Motorsport Mag’s petition, in my view, attempts addressing this; its 11 points speak to a series that encourages public-relevant issues (alternative energy, whether liked or not), focuses on sport/encourages competition (no pit-radio comm, open power train technical regs), and tips revenue earning to towards the revenue-generators.

    To me, the petition is well-intentioned, but somewhat naive. How do the teams convince commercial rights holders to magically give up revenue? The teams have no bargaining power, and due to FIA selling influence for resource, no support from the governing body exists. What if also fails addressing is content delivery. Pay model TV has evolved, as any broadcast/cable network’s expanded show bio’s and interactive content strategies illustrate; how F1 promotes and delivers itself must change.

    Nevertheless, the *idea* of change is there, which is what F1 should take from the petition. It was why I brought up fan-proactiveness recently; can/does the fan base want to induce change? Granted, Motorsport mag carries chutzpah fans don’t, but with a cohesive, region-specific yet unified approach…

    • On the commercial rights issue, Jeff, I read the original article in Motorsport by Mark Hughes and in that article, he admits that it’s a long shot and most likely the major issue (I’m paraphrasing here) so I think you’re right in that this single element could be a stone wall toward some of their recommendations but it does play a key role in so much of the future of F1 obviously.

      • Todd,

        Sigh… whether realistic or a pipe dream, at least those with a voice are thinking about the sport holistically. Do you think F1 is doing the same? I hope so, am thinking optimistically, but deep down fear not.

        • My hunch is that F1 is certainly going to do what they can to insure the series maintains is position at the very least. I consider investors who are looking to a valuation they bought in to and they’ll be keen to see growth so losing viewers, sponsors, teams or manufacturers is not in anyone’s best interest. For me, the bigger philosophical question could be, is F1’s commercial rights owners, the FIA and teams very clear on what the best direction truly is? It’s a bifurcated issue at best. I know you are excited about the technology and direction that F1 is heading and Todt says it is the way of the future. It may be for road cars but is it the right time or the right format for F1? I think they’ve convinced themselves, at some level, that they just haven’t been good at telling their message and while that’s a noble thought, I’m not sure that’s the simple answer.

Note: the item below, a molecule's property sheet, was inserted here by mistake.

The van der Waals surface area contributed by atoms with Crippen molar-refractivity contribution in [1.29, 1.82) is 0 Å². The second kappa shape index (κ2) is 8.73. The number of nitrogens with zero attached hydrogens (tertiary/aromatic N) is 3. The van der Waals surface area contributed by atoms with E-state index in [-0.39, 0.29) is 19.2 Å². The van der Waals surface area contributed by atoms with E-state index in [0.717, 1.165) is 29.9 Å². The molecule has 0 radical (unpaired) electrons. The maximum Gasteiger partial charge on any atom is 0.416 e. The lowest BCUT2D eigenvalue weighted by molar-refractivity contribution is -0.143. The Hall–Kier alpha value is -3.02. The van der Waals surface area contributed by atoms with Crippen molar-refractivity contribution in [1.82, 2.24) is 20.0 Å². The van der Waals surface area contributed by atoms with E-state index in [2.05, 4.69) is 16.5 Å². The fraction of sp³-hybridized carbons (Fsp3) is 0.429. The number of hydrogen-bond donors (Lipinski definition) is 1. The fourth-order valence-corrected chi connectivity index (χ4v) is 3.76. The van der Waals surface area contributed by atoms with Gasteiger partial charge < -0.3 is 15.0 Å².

You had Renault threatening to leave if F1 didn’t go to hybrid and V6 or 4-cylinder. Then they change and Renault has their backside handed to them with more commentary from them cautioning folks that 2015 could be more of the same as performance advantages are already baked in to the Merc. I don’t pretend to have a clear understanding of all the issues by any stretch of the imagination but from a fans perspective, I think F1 needs to do more soul-searching. I agree with some who explained (in AUTOSPORT I believe) that the technical advances have brought the series to a point where less rules are simply impossible. I can clearly see that to be honest but this is when leaders need to step up and create, what you’ve so accurately hoped, the future F1. I know I sound like a curmudgeon at times romanticizing the halcyon days but I’m ok with an all-new F1 as long as it is pure racing and not constructs. So far, they’ve tried many constructs and that’s not pleasing many fans, sponsors, drivers, teams or owners. Just my two cents. :)